Making bread in the winter is challenging for us because we keep the house cool.  Our kitchen is maybe 62 degrees … to rise, bread dough wants to be 75-85 degrees. Usually I  solve this problem by waiting it out. Twelve hours? Who cares? A slow rise for cool dough can make the bread richer, actually. Not in a hurry.

Except when we want to have it for dinner.

So Saturday night we made a neat discovery with the help of our friend, the Interwebs, and came out with a hearty multi-grain boule.

The recipe is here.

I didn’t have any buckwheat flour — and neither did the usually reliable Wealthy Grocer. (Thanks to Nick Hughes for that apt description.) But I remembered some quinoa flour in the back of the baking supplies drawer, and I would have used it except for the hole in the bag. One of our autumn mice had been there first. We added more whole wheat and some extra oats.

But the cool part came (yes, literally) when the dough didn’t rise. At all. Our house is chillier than usual this winter because we have a new woodstove and we’re still working out the upstairs/downstairs details — stove is downstairs, kitchen upstairs.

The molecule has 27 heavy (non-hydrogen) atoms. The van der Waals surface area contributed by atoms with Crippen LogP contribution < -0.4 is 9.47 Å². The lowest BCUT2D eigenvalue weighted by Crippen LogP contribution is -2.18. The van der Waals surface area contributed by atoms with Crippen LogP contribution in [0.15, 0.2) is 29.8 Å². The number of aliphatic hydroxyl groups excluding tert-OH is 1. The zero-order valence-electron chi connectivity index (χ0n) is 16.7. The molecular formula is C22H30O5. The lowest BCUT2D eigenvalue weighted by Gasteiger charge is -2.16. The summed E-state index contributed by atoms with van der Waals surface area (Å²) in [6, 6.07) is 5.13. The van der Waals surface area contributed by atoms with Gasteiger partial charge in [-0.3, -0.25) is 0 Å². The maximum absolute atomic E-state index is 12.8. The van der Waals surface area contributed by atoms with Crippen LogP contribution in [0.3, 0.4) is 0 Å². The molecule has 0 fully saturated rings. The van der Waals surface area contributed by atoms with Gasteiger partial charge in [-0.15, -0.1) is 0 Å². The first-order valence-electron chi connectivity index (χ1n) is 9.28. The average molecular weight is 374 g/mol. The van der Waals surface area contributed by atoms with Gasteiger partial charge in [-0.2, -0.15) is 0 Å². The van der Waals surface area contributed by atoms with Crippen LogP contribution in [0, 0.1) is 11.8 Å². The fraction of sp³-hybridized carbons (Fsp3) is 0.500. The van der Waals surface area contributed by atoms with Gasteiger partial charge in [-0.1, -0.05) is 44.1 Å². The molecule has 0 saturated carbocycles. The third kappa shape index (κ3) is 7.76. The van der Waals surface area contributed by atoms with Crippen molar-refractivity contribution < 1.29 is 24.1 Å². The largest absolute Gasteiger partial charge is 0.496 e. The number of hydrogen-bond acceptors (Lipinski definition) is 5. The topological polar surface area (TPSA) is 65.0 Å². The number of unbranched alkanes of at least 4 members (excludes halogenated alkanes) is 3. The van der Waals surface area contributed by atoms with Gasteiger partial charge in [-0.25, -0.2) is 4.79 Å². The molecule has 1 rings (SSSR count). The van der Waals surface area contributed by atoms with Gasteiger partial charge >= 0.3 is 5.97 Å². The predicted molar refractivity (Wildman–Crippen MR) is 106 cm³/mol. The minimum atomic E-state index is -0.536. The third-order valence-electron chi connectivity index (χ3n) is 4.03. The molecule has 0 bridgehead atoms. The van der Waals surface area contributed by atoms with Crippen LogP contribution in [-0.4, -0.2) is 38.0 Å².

After an hour or two of not noticing any rising in the dough, I googled bread-problem-cold-rising and was happy to see that other people live in the Northeast.

The solution I liked best seemed almost too simple: put the dough in the oven with a pot full of boiling water.

Huh? The oven is cold. At this point, 62 degrees. How much would a pot of water heat it up, even if it was boiling when it was on the stove?

Well, when I checked back an hour later the temp inside the oven was about 150 degrees, or perfect.  The dough wasn’t 150, but the air around it was. (I know the dough wasn’t at 150 because it had risen considerably, and yeast dies at 140 degrees.)  We took it out, kneaded some, rounded the loaf and put it in a makeshift banneton for a second rise and put it back in the oven with a new pot of recently boiling water.

It baked well, and after allowing it to cool for 10-15 seconds, we sliced off some hunks and ate well. As Ruhlman said, the crust was as satisfying as a pretzel.

We had it with this Chicken Adobo.


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